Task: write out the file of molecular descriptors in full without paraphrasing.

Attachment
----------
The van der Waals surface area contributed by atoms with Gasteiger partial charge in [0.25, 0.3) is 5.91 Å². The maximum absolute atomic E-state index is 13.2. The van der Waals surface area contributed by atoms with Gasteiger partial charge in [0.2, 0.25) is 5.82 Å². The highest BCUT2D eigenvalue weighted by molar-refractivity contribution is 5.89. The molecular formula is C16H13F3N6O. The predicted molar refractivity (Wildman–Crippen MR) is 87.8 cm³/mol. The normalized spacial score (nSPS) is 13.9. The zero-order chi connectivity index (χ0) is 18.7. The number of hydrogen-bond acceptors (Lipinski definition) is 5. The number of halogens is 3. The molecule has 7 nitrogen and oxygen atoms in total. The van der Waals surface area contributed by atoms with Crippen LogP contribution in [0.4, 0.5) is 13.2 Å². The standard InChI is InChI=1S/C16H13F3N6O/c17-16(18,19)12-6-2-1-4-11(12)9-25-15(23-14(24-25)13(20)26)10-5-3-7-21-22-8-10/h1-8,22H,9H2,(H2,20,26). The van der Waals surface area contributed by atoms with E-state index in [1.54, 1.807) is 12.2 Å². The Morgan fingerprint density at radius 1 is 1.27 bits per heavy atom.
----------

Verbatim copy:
The van der Waals surface area contributed by atoms with Gasteiger partial charge in [0.25, 0.3) is 5.91 Å². The maximum absolute atomic E-state index is 13.2. The van der Waals surface area contributed by atoms with Gasteiger partial charge in [0.2, 0.25) is 5.82 Å². The highest BCUT2D eigenvalue weighted by molar-refractivity contribution is 5.89. The molecular formula is C16H13F3N6O. The predicted molar refractivity (Wildman–Crippen MR) is 87.8 cm³/mol. The normalized spacial score (nSPS) is 13.9. The zero-order chi connectivity index (χ0) is 18.7. The number of hydrogen-bond acceptors (Lipinski definition) is 5. The number of halogens is 3. The molecule has 7 nitrogen and oxygen atoms in total. The van der Waals surface area contributed by atoms with Crippen LogP contribution in [0.4, 0.5) is 13.2 Å². The standard InChI is InChI=1S/C16H13F3N6O/c17-16(18,19)12-6-2-1-4-11(12)9-25-15(23-14(24-25)13(20)26)10-5-3-7-21-22-8-10/h1-8,22H,9H2,(H2,20,26). The van der Waals surface area contributed by atoms with E-state index in [1.54, 1.807) is 12.2 Å². The Morgan fingerprint density at radius 1 is 1.27 bits per heavy atom.